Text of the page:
- Build and Test – this one will package solution back into a zip file, import it into the test environment as a managed solution, and run EasyRepro tests. It will run automatically whenever a commit happens on the branch
- Prepare Dev – similar to “Build and Test” except that it will import unmanaged solution to the dev environment and won’t run the test
Whenever a task within either of those pipelines tasks need a CDS connection, it will be using branch name to identify the connection. For example, the task below will use DevFeature1 connection whenever the pipeline is running on the Feature1 branch:
There is something to keep in mind. Since we will need unmanaged solution in the development environment, and since there is no task that can reset environment to a clean state yet, each developer will need to manually reset corresponding dev environment. That will likely involve 3 steps:
- Delete the environment
- Create a new one and update / create a connection in devops
- Use “Prepare Dev” pipeline on the correct branch to prepare the environment
So, let’s say both developers have created new dev / test environments, all the connections are ready, and the extracted/unpacked solution is in the source control. Everyone is ready to go, but Developer #1(who will be adding a new form) goes first. Actually, let’s call him John. Just so the other one is called Debbie.
Assuming the repository has already been cloned to the local, let’s pull the master and let’s create a new branch:
- $ git pull origin master
- $ git checkout -b Feature1
At this point John has full copy of the master repository in the Feature1 branch. However, this solution includes EasyRepro tests. EasyRepro, in turn, requires a connection string for the CDS instance. Since every branch will have it’s own test environment, John needs to update connection string for Feature1 branch. So he opens test.runsettings file and updates connection parameters:
Now it’s time to push all these change back to the remote repository so John could use a pipeline to prepare his own dev instance.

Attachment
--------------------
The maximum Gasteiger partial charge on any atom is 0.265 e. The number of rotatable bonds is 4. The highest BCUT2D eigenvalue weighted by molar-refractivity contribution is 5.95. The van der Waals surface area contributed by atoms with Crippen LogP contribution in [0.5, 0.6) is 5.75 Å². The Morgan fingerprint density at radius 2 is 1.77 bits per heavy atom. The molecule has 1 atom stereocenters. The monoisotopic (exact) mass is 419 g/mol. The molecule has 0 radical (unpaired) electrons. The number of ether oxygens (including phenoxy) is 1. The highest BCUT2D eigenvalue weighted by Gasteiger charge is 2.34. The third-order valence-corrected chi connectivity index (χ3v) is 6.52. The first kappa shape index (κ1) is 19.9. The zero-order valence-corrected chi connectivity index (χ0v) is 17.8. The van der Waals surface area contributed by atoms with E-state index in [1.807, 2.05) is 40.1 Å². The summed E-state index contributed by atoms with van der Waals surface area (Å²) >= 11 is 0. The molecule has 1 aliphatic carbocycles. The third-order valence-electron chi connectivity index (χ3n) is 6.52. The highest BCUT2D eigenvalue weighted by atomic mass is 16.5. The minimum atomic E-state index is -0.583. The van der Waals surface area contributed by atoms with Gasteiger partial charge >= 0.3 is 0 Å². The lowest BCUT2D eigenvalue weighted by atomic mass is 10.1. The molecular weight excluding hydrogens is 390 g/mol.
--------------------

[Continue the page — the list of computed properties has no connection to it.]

- $ git add .
- $ git commit –m “Feature1 branch init”
- $ git push origin Feature1
There is, now, a new branch in the repo:
Remember that, so far, John has not imported ContactManagement solution to the dev environment, so he only has a few default sample solutions in that instance:
So, John goes to the list of pipelines and triggers “Prepare Dev” on the Feature1 branch:
As the job starts running, it’s checking out local version of Feature1 branch on the build agent. Which is important since that’s exactly the branch John wants to work on:
It takes a little while, since the pipeline has to repackage ContactManagement solution from the source control and import it into the DevFeature1 instance. In a few minutes, the pipeline completes:
All the tasks completed successfully, so John opens DevFeature1 instance in the browser to verify if ContactManagement solution has been deployed, and, yes, it’s there:
And it’s unmanaged, which is exactly what we needed.
But what about Debbie? Just as John started working on his sprint task, Debbie needs to do exactly the same, but she’ll be doing it on the Feature2 branch.
- $ git checkout master
- $ git pull origin master
- $ git checkout –b Feature2
- Prepare dev and test instances for Feature2
- Update test.runsettings with the TestFeature2 connection settings
- $ git add .
- $ git commit –m “Feature2 branch init”
- $ git push origin Feature2
At this point the sources are ready, but she does not have ContactManagement solution in the DevFeature2 instance yet:
She starts the same pipeline, but on the Feature2 branch this time:
- A couple of minutes later, she has ContactManagement solution deployed into her Dev instance:
Just to recap, what has happened so far?
John and Debbie both have completed the following 3 steps:
They can now start making changes in their dev instances, which will be a topic of the next blog post.